Three Cheers for Cheer Zones: The Role of Spectators

Neurologist Dr. Beth McQuiston explains how marathon cheer zones can have a real impact on runners.

As marathon pioneer Kathrine Switzer once said, "If you are losing faith in human nature, go out and watch a marathon."

And year after year, millions of people all over the world do just that. Supporting runners on the sidelines of a marathon is undeniably inspiring. With creative signs, joyous cowbells and a front-row seat to world-class athleticism, there’s plenty of reasons for spectators to enjoy partaking in the race-day festivities and participating in cheer zones.

But aside from cheer zones being fun for spectators, there is an undeniable impact they can have on runners as well.

Sure, marathoners seeing their family and friends throughout the course can give them a great boost of energy, but what about cheer zones as a whole? Here are three reasons why we’re cheering for cheer zones.

1.    Cheer Zones Can Increase "Happy" Chemicals in the Brain

Dr. Beth McQuiston, neurologist and medical director of Diagnostics at Abbott, explained that runners can experience increases in dopamine and serotonin ("feel-good" chemicals released in the brain that are known to promote feelings of motivation and confidence), as well as endorphins (another positive chemical signal associated with physical activity).

But every brain is different. Some runners may be more anxious throughout the race and could benefit from social connections and the serotonin they typically provide. This means interacting with spectators along the course may provide a welcome boost of mental positivity. For others, especially those battling mental and physical fatigue, a spike in dopamine from the positive reinforcement spectators provide might be the key to crossing the finish line.

In any event, the cheering, human connections and music cheer zones provide can be a lifeline for runners.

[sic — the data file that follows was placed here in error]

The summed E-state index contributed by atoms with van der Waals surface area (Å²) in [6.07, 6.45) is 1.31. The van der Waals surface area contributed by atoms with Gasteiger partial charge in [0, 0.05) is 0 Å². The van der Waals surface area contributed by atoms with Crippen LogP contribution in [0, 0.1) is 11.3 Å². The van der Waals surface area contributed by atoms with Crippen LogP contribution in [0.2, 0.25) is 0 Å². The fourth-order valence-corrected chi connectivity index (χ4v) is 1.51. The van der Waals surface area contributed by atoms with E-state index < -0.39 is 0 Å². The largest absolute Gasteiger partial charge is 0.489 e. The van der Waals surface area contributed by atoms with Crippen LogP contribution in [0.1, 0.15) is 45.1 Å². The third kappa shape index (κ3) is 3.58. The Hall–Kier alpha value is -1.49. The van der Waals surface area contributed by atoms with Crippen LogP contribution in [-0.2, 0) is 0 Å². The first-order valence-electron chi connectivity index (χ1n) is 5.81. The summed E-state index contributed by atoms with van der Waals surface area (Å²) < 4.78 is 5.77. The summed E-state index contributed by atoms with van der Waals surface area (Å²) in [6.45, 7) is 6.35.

2.    They Can Boost Motivation

Olympic marathon runner Liz Yelling is no stranger to spectators. She's ran in front of millions around the world and can attest to the power of those cheering on the sidelines.

"When you have support on the course, it keeps you accountable for your performance," Yelling said. "It's very public, and I find that motivating. You don't want to let anyone down."

And as Yelling has participated in both high-profile marathons (like the World Marathon Majors) and more secluded events (like trail races), she’s felt a difference when cheer zones are absent.

"When you're running alone on a trail, it's a very lonely feeling," she described. "It becomes an inward battle, and you're battling the negative thoughts and isolation alone. Cheer zones help that."

Pam Nisevich Bede, a 26-time marathon runner, agreed.

"Even in the less crowded areas of major marathon races, like around the United Center in Chicago right around mile 15 or 16 of the race, it gets quiet," Nisevich Bede said. "It's hard without that encouragement. The spectators give you adrenaline."

If you want to make a marathon runner’s race a little easier, maybe head to the less-dense areas of the race to give them some much-needed support.

3.    They Give Runners Something to Look Forward to

Abbott runner Claudia Guzman knew that her first marathon would be difficult. Heading into her race in Chicago last fall, she kept one thing in mind. "I knew that at these specific miles, I would have my family, friends and co-workers," she said. "That got me through."

A marathon can feel endless. While finding your rhythm in a race is often thought to induce a runner's high, it can also make the 26.2 miles feel monotonous. Interacting with spectators can help break up the long run and keep runners feeling energized.

"In the last few miles, I was more excited to get to the cheer zones than I was to get to the actual finish line," Guzman said. "I needed that connection and celebration, and it pushed me to the end." She specifically remembered how even spectators she didn't know gave her a "perfect boost."

“That’s part of the reason that I decided to tackle the Boston Marathon next,” she said. “I knew that the race was challenging, but I also knew that the incredible crowd helps you power through.”

And that she did. With two major marathon races under her belt, she’s now looking forward to her next one.

"It's a day where everyone is so positive. It's amazing that some people go out to support runners they don't even know. It really shows you the best of humanity."

So yes, a cheer zone's atmosphere, camaraderie and upbeat music are fun for spectators and one of the highlights of marathon day. But knowing that these spaces can also have a positive impact on the runners' mindset and performance is something to really cheer about.

This article was originally published April 7, 2023, and updated May 19, 2023.